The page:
According to Beal Construction LLC, this was the tallest facade ever preserved in this way:
Naturally I saw that it could be climbed easily, so I waited for a night when I was good and bored, and did so.
The going was easy at first, but quickly required more and more exertion as I went up. You can see the Broderick Tower still under renovation here, and the Whitney not yet started:
I stopped at about every floor for a rest, so as to keep my energy up. Sloop waited below with the beers.
It's been several years since I did this; I'm surprised there have been no taggers leaving their mark up there yet that I've noticed, or political activists utilizing it as a pirate billboard. Hint, hint.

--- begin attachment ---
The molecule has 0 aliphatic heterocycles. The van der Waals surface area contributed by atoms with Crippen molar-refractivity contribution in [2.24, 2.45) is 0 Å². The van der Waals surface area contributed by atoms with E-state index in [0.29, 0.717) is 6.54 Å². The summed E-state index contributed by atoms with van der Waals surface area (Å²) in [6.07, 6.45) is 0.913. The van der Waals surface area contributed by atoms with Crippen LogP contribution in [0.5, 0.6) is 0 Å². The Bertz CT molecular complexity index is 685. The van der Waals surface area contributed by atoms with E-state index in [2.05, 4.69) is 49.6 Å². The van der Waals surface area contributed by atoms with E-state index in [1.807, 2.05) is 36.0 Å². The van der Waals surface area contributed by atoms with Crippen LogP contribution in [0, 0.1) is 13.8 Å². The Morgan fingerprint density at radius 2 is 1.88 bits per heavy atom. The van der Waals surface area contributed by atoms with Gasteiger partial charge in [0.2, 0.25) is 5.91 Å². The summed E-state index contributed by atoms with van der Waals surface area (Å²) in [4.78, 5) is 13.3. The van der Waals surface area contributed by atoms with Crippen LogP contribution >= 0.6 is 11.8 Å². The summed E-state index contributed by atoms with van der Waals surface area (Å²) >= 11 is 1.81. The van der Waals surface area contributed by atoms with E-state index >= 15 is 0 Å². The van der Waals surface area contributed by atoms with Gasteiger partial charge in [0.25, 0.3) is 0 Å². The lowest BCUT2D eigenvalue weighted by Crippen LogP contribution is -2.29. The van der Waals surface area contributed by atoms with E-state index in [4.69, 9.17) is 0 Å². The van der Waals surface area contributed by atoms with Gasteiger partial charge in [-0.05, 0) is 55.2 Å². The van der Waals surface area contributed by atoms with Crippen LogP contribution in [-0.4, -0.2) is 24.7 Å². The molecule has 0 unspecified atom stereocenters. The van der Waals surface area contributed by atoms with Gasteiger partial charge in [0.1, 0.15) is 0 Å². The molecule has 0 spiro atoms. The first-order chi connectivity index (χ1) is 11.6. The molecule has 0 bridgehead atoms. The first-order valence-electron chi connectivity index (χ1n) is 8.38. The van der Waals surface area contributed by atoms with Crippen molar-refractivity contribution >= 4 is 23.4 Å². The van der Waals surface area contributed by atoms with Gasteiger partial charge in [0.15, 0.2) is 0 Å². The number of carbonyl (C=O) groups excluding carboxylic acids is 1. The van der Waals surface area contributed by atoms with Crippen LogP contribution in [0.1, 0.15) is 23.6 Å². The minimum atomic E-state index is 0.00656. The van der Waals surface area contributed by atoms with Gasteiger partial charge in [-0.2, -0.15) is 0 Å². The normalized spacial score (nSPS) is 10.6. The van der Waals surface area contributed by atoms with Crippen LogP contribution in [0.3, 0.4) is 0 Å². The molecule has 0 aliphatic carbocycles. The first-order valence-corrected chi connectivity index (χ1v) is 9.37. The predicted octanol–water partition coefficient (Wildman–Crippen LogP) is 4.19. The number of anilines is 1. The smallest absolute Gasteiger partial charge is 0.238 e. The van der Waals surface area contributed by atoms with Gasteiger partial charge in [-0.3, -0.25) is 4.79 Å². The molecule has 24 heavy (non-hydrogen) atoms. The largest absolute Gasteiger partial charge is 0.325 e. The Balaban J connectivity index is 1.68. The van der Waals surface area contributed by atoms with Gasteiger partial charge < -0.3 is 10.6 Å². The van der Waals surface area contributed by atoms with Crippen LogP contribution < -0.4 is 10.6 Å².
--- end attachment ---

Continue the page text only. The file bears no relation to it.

This was a six- or seven-story structure that we were free-climbing, by the way.
Finally I neared the upper floors with the arched windows and fancy stonework:
I'll admit it was pretty hard getting decently composed pictures, being that I had to wrap my legs and/or at least one arm around the steel to keep myself from falling, while using another hand to brace the camera against the structure somehow for longer exposures.
After I had gone Sloop took his turn, and quickly understood why I had come back down in some measure of physical pain from the fatigue of clinging to the side of a steel girder for the entire duration of the climb (about 20 minutes). I was sore for about four days afterward.